Database : MEDLINE
Search on : stomach [Words]
References found : 209873 [refine]
Displaying: 1 .. 10   in format [Detailed]

page 1 of 20988 go to page                         

  1 / 209873 MEDLINE  
              next record last record
select
to print
Photocopy
Full text

[PMID]: 29524856
[Au] Autor:Kawaida H; Kimura A; Watanabe M; Akaike H; Hosomura N; Kawaguchi Y; Amemiya H; Sudo M; Kono H; Matsuda M; Fujii H; Ichikawa D; Fukasawa M; Takahashi E; Sano K; Inoue T
[Ad] Address:First Department of Surgery, Faculty of Medicine, University of Yamanashi, Japan. Electronic address: kawaidah@yamanashi.ac.jp.
[Ti] Title:Successful laparoscopic partial gastrectomy and spleen-preserving distal pancreatectomy for gastric duplication cyst connecting with the pancreatic tail.
[So] Source:Int J Surg Case Rep;44:176-180, 2018 Feb 24.
[Is] ISSN:2210-2612
[Cp] Country of publication:Netherlands
[La] Language:eng
[Ab] Abstract:INTRODUCTION: Gastrointestinal duplication cyst is a congenital rare disease that may occur in any region from mouth to anus. Among them, gastric duplication cysts are very rare. CASE REPORT: Here we report A 23-year-old Japanese man who visited our hospital to evaluate an abdominal tumor. Abdominal computed tomography showed a well-circumscribed homogenous low-density mass measuring 6.2 × 6.0 cm between the pancreatic tail and the upper posterior wall on the gastric greater curvature, and the mass seemed to originate from the pancreatic tail. We found intraoperatively that the mass adhered to the stomach and pancreatic tail strongly, so we performed laparoscopic partial gastrectomy and spleen-preserving distal pancreatectomy. Pathological findings showed that the lining epithelium of the cystic mass consisted of the gastric foveolar epithelium with fundic glands. Furthermore, the pancreatic tissue of the pancreatic tail and the muscular layer of the cystic mass were intermingled. DISCUSSION: GDCs are usually diagnosed at a younger age and in adults, they are very rare. Therefore, surgical resection is considered to be the best treatment due to the difficulty of diagnosis, and also that it mimics a pancreatic cystic tumor, and malignant transformation. Complete resection of the cyst is the ideal technique and laparoscopic surgery should be selected whenever possible. CONCLUSION: We experienced a case of GDC continuous to both stomach and pancreatic tail. Laparoscopic surgery is safety and useful even if GDC is continuous with both the stomach and the pancreas.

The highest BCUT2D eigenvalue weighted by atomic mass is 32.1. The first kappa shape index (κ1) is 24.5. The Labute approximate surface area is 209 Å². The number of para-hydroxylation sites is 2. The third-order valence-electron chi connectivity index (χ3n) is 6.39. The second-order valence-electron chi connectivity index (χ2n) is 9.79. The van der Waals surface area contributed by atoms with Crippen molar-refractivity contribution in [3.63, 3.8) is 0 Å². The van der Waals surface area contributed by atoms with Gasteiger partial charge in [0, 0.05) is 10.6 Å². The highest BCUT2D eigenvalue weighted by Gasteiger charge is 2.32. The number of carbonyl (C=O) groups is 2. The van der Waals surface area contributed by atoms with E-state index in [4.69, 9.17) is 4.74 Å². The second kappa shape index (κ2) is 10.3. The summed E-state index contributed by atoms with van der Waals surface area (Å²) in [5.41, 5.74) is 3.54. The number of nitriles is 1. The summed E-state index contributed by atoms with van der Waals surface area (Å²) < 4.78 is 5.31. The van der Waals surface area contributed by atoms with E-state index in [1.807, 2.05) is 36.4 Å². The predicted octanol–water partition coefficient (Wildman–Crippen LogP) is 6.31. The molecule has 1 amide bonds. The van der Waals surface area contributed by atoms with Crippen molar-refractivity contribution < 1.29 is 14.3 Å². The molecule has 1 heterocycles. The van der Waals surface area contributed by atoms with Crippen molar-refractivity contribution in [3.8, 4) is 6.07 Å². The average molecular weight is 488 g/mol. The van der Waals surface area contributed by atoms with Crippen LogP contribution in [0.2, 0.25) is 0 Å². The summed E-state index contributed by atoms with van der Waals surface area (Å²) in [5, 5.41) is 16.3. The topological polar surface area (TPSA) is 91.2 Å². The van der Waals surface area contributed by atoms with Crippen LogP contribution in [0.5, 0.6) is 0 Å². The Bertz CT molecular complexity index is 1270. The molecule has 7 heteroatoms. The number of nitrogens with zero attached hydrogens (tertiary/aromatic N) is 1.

[Pt] Publication type:JOURNAL ARTICLE
[Em] Entry month:1803
[Cu] Class update date: 180310
[Lr] Last revision date:180310
[St] Status:Publisher

  2 / 209873 MEDLINE  
              first record previous record next record last record